“Darkness cannot drive out darkness; only light can do that. Hate cannot drive out hate; only love can do that.” – Martin Luther King, Jr.
The first week of December marked the first time I ever cried for someone other than myself. As I strutted through my new neighborhood of Hollywood in my new city of Los Angeles, I happened upon a handful of protesters gathered in support of Eric Garner, who a few days prior had been “accidentally” choked to death at the hands of an officer.
This incident had followed quickly on the heels of similarly unjust cases involving Michael Brown, Trayvon Martin, and the boy who was fatally shot in the park for playing with his toy gun. Knowledge lead to fear, which lead to anger, as I questioned our current level of justice to a degree that I hadn’t previously considered.
I identify as a black / biracial woman, which affords me both an innate understanding of race relations and an undesired separation from both my white and black worlds, however minute. This inherent contradiction comes with its own complications.
I have hazy memories of riding the “Freedom Train” with my father when I was a child. The train transported passengers to the MLK parade in San Francisco, which was always clamoring with vibrancy and a sense of urgency that I didn’t witness on routine days. I moved to Los Angeles to write my father’s history, and his memories paired with the recent deaths propelled me to this year’s Kingdom Day Parade.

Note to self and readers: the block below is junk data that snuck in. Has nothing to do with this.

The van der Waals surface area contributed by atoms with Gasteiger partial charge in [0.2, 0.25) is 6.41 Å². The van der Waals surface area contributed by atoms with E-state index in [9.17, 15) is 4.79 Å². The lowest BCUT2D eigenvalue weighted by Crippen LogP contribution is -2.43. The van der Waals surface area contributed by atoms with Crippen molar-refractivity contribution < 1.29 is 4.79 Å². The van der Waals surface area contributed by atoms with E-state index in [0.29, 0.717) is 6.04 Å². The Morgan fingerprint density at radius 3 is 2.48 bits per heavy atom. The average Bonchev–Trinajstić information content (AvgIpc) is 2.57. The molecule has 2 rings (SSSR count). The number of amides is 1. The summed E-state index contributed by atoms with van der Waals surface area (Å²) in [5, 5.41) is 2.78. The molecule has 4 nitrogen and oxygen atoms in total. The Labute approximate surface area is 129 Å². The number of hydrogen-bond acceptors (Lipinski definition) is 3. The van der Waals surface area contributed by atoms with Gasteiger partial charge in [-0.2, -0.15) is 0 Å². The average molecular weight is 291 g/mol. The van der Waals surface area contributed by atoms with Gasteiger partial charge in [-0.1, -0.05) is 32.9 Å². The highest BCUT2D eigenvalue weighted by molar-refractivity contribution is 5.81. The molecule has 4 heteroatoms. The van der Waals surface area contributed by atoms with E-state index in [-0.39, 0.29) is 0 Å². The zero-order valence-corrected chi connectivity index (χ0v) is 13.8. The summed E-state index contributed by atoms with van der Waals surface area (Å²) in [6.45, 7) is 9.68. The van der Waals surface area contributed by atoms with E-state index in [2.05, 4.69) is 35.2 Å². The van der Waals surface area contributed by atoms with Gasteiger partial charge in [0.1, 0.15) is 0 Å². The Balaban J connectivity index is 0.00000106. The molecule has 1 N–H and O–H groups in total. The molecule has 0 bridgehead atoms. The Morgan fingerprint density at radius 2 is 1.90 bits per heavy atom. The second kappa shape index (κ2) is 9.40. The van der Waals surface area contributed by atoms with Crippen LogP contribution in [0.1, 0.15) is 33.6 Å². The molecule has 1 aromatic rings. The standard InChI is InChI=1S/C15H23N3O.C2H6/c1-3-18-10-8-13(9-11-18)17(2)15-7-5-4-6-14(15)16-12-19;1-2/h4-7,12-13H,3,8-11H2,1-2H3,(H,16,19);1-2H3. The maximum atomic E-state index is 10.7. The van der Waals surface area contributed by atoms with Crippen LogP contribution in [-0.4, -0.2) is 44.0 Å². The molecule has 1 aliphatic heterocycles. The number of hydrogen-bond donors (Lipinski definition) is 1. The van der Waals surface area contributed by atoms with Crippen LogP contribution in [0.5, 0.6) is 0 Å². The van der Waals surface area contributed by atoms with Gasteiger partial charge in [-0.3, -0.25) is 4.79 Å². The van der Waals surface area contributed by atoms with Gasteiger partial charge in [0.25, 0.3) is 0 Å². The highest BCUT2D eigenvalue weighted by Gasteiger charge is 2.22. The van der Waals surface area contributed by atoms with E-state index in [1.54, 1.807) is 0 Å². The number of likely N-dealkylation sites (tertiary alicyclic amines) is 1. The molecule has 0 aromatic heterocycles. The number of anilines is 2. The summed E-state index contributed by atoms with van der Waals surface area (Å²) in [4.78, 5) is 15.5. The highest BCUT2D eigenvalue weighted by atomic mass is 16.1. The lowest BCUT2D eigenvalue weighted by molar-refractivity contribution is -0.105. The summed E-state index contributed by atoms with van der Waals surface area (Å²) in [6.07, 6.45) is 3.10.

Initially, my (white) friend and I planned to join protesters who would be bringing up the rear. However, as we stepped onto the streets of central LA, we immediately became immersed in the scene that lay before us.
We saw black cheerleaders doing impressive preteenish twerks, a teenage boy leading his entire procession with elegant, fluid dance moves, and a Corvette club cruising down MLK Boulevard with no need for signage.
By the time the protesters reached us—or we reached them—there seemed no reason to join their rally. The brown-skinned bystanders seemed as unfazed by the largely white protesters’ message as they had the by the Hare Krishnas who were now further up the parade route. We were struck by how the culture of this parade was itself a form of protest.
When our section of the parade ended, the vibrancy of Martin Luther King Boulevard ended with it. Street sweepers followed closely behind squad cars, flinging trash and debris in a hurried frenzy to erase all traces of revelry. The corner liquor store went back to serving black customers through bulletproof glass.
Protests are integral to a quest for equal rights, and King dedicated himself to such highly political acts. However, he did so in order to assure that black communities were never denied their right to exist in harmony and prosperity.
For those two beautiful hours, Kimberly and I saw his dream fulfilled.